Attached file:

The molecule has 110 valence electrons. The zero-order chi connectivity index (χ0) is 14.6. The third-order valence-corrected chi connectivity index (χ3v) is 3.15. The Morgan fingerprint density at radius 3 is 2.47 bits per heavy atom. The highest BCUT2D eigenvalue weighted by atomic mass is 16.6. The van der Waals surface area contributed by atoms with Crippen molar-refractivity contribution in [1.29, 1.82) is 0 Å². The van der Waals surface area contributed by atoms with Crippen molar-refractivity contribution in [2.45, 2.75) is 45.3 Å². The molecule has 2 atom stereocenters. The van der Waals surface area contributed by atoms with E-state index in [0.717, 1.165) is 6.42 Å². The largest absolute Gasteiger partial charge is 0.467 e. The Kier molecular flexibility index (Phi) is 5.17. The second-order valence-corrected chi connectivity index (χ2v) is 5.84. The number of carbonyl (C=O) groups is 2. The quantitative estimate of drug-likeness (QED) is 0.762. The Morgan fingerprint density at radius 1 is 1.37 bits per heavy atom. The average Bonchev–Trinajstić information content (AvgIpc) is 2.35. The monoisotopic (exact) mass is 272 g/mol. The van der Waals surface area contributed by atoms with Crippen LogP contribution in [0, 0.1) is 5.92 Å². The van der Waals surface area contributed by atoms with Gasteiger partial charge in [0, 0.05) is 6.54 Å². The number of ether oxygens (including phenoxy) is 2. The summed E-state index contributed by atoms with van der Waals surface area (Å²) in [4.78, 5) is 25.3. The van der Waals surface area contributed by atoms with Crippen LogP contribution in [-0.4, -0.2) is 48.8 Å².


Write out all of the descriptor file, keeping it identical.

The molecule has 110 valence electrons. The zero-order chi connectivity index (χ0) is 14.6. The third-order valence-corrected chi connectivity index (χ3v) is 3.15. The Morgan fingerprint density at radius 3 is 2.47 bits per heavy atom. The highest BCUT2D eigenvalue weighted by atomic mass is 16.6. The van der Waals surface area contributed by atoms with Crippen molar-refractivity contribution in [1.29, 1.82) is 0 Å². The van der Waals surface area contributed by atoms with Crippen molar-refractivity contribution in [2.45, 2.75) is 45.3 Å². The molecule has 2 atom stereocenters. The van der Waals surface area contributed by atoms with E-state index in [0.717, 1.165) is 6.42 Å². The largest absolute Gasteiger partial charge is 0.467 e. The Kier molecular flexibility index (Phi) is 5.17. The second-order valence-corrected chi connectivity index (χ2v) is 5.84. The number of carbonyl (C=O) groups is 2. The quantitative estimate of drug-likeness (QED) is 0.762. The Morgan fingerprint density at radius 1 is 1.37 bits per heavy atom. The average Bonchev–Trinajstić information content (AvgIpc) is 2.35. The monoisotopic (exact) mass is 272 g/mol. The van der Waals surface area contributed by atoms with Crippen LogP contribution in [0, 0.1) is 5.92 Å². The van der Waals surface area contributed by atoms with Gasteiger partial charge in [0, 0.05) is 6.54 Å². The number of ether oxygens (including phenoxy) is 2. The summed E-state index contributed by atoms with van der Waals surface area (Å²) in [4.78, 5) is 25.3. The van der Waals surface area contributed by atoms with Crippen LogP contribution in [-0.4, -0.2) is 48.8 Å².